The elites’ role relative to abortion is not an aberration either in substance or in the aggressive manner of its pursuit. It is, so to speak, of the same fabric as their overall approach to relations with society. Elite persons and families have been close to government power for centuries, and they have gained enormously from that connection through land grants, monopoly market charters and licenses, and in financing and provisioning wars and other government operations. As their stores of capital have grown, so has the strength of their tentacles of influence running deeply into governments worldwide.
International Financial Criminals
    The U. S. government certainly is no exception to the rule of elitist domination globally, and elitist policy in America is no more benevolent than elsewhere. Consider that, on April 23, 2008, the Justice Department and FBI in a joint release reported that “international organized crime” threatens “U. S. security and stability” by sending billions in illicit funds through the financial system, by “manipulating securities exchanges and engaging in sophisticated fraud schemes that rob U. S. investors, consumers, and government agencies of billions of dollars,” and by corrupting “successfully” officials in countries around the world as they seek “to influence – legally or illegally – U. S. officials.”
    Unless top federal law enforcement engaged entirely in hyperbole, those statements become more astonishing as they are mulled and weighed. International organized crime sends billions in illicit funds through the U. S. financial system. These sophisticated criminals manipulate our securities exchanges and engage in fraudulent schemes which rob billions from investors, consumers and government agencies. They have corrupted public officials in other countries, and attempt to do so in the U. S.
Searching for a Pattern
    Yet no one has been arrested, indicted or prosecuted. Does this not imply that U. S. officials, including law enforcement officials, are more deeply corrupted than officials in other countries?
    In 2000, Congress authorized trading of crude oil futures contracts in unmonitored markets, surely knowing that those futures contracts set the prices of crude oil on world markets. In 2008, the price of crude oil doubled while inventories rise and demand dropped. This rise in energy prices stripped hundreds of billions out of Middle Class family pockets and drove all economies into steep recession worldwide. Does it not imply corruption of public officials that no U. S. agency or Congress acted to stop this transparent manipulation of markets?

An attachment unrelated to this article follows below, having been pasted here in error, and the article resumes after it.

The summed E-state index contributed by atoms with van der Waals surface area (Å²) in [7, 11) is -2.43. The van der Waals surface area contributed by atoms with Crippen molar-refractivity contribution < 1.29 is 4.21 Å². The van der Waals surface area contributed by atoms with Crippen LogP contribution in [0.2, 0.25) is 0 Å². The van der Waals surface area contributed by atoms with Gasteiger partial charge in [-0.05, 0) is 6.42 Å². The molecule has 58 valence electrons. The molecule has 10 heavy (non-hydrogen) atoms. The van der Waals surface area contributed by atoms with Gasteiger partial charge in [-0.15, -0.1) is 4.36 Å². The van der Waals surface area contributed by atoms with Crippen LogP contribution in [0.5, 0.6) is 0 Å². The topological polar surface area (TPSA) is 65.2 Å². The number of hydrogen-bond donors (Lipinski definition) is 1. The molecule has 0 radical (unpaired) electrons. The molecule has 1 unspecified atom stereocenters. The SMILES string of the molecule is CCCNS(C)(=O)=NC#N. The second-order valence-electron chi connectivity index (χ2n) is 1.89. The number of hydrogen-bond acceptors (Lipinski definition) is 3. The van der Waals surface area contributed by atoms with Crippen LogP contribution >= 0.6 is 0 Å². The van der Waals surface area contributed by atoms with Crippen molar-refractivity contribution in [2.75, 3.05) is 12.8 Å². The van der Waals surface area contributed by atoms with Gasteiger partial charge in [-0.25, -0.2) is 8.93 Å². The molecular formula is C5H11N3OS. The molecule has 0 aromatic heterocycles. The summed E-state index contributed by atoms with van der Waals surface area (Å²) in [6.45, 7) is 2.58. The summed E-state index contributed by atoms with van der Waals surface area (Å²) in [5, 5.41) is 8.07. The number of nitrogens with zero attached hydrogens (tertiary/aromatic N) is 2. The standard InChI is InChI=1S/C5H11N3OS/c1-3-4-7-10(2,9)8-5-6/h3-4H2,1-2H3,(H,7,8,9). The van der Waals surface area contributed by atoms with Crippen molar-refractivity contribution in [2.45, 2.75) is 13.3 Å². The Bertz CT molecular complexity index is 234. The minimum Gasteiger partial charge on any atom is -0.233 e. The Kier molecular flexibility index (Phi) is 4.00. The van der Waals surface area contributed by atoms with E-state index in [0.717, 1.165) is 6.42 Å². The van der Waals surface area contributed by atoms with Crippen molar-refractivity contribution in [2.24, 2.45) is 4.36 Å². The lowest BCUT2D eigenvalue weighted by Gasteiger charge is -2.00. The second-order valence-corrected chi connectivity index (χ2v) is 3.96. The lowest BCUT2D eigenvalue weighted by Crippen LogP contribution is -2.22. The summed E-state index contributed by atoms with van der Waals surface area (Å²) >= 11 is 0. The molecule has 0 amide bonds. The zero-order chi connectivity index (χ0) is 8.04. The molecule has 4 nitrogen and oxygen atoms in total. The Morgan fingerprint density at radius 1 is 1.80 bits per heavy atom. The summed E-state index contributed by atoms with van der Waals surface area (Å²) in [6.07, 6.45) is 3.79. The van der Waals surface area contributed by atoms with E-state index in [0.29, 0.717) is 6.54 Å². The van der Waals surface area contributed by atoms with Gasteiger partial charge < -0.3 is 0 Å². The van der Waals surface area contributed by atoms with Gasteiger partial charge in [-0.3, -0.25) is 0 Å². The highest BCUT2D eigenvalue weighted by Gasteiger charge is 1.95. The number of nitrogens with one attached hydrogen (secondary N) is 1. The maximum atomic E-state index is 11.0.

On September 23, 2008, Treasury secretary Henry Paulson testified before Congress that the financial system was in crisis and he needed $700 billion with no strings attached to prevent the crisis from becoming a catastrophe. On June 15, 2009, Russian economist Anatole Kaletsky, writing for the London Times, opined that Paulson had misused an accounting rule (the mark-to-market rule) to destroy the share price of Fannie Mae and to bankrupt Lehman Bros., and that the whole world realized on September 23 Paulson did not know what he was doing when he testified in Congress . 
    Does it not imply corruption in U. S. public officials, if everyone recognized Paulson (formerly the brightest man on Wall Street) to be incompetent (if not malevolent), yet no one said so or even dared to get in Paulson’s way as he took $700 billion in tax revenues back to his Treasury office and disbursed it as he pleased?
    When the SEC allows financial firms such as investment banks, brokers and hedge funds to sell electronic account entries as shares of stock and to take the buyers’ money without delivering the shares (the essence of naked short selling), does this not imply that sophisticated criminals have succeeded in corrupting U. S. officials?
    The SEC official directly responsible for enforcement of securities laws prohibiting fraud failed for eight years to heed a whistle-blower’s proof of Bernard Madoff’s multi-billion dollar fraud operation. After Madoff finally revealed himself, that SEC official was drummed from office by withering congressional derision. But as she left office to take a highly paid position advising financial firms about avoiding prosecution for violating securities laws, she was heaped with praise by the newly appointed SEC chair.  
    Is this not evidence of successful corruption of U. S. public officials? Surely it is clear that the new strategy announced 15 months ago by DOJ and FBI for combating international organized crime has shown no public results in the U. S. to date.
Elitism, Abortion and Financial Fraud
    The list of public atrocities against social conscience is very long, and it is connected in important ways with elitist domination of U. S. public policy. An elitist mindset which aggressively robs Middle Class financial assets is easily able to accommodate a view that 2,000,000 abortions annually in the U. S. alone among the families “that we don’t want to have too many of” is not a bad idea. ~